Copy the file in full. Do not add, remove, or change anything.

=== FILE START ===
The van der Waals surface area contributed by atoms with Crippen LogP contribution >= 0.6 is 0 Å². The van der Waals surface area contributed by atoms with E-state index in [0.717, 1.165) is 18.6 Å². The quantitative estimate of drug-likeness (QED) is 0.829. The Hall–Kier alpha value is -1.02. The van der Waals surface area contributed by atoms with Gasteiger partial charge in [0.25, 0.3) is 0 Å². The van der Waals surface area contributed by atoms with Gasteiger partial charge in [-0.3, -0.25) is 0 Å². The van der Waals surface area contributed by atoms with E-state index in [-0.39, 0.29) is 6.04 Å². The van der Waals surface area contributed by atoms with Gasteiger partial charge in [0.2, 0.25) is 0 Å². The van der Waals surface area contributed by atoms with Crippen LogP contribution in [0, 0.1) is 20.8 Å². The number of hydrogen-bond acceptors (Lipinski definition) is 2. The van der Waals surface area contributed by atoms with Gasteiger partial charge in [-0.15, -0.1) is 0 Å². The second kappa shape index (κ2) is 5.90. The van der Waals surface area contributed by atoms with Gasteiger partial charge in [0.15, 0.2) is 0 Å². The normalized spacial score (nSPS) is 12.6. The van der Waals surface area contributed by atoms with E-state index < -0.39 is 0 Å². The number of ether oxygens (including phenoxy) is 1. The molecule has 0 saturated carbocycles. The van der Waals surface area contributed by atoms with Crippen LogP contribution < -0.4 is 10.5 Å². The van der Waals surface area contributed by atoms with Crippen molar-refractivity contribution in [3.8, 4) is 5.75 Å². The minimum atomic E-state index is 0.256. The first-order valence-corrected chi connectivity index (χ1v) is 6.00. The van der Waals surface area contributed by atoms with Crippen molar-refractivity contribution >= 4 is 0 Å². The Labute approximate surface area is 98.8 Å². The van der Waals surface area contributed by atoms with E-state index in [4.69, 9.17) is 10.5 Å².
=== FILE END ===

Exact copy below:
The van der Waals surface area contributed by atoms with Crippen LogP contribution >= 0.6 is 0 Å². The van der Waals surface area contributed by atoms with E-state index in [0.717, 1.165) is 18.6 Å². The quantitative estimate of drug-likeness (QED) is 0.829. The Hall–Kier alpha value is -1.02. The van der Waals surface area contributed by atoms with Gasteiger partial charge in [0.25, 0.3) is 0 Å². The van der Waals surface area contributed by atoms with Gasteiger partial charge in [-0.3, -0.25) is 0 Å². The van der Waals surface area contributed by atoms with E-state index in [-0.39, 0.29) is 6.04 Å². The van der Waals surface area contributed by atoms with Gasteiger partial charge in [0.2, 0.25) is 0 Å². The van der Waals surface area contributed by atoms with Crippen LogP contribution in [0, 0.1) is 20.8 Å². The number of hydrogen-bond acceptors (Lipinski definition) is 2. The van der Waals surface area contributed by atoms with Gasteiger partial charge in [-0.15, -0.1) is 0 Å². The second kappa shape index (κ2) is 5.90. The van der Waals surface area contributed by atoms with Gasteiger partial charge in [0.15, 0.2) is 0 Å². The normalized spacial score (nSPS) is 12.6. The van der Waals surface area contributed by atoms with E-state index < -0.39 is 0 Å². The number of ether oxygens (including phenoxy) is 1. The molecule has 0 saturated carbocycles. The van der Waals surface area contributed by atoms with Crippen LogP contribution < -0.4 is 10.5 Å². The van der Waals surface area contributed by atoms with Crippen molar-refractivity contribution in [3.8, 4) is 5.75 Å². The minimum atomic E-state index is 0.256. The first-order valence-corrected chi connectivity index (χ1v) is 6.00. The van der Waals surface area contributed by atoms with Crippen molar-refractivity contribution >= 4 is 0 Å². The Labute approximate surface area is 98.8 Å². The van der Waals surface area contributed by atoms with E-state index in [4.69, 9.17) is 10.5 Å².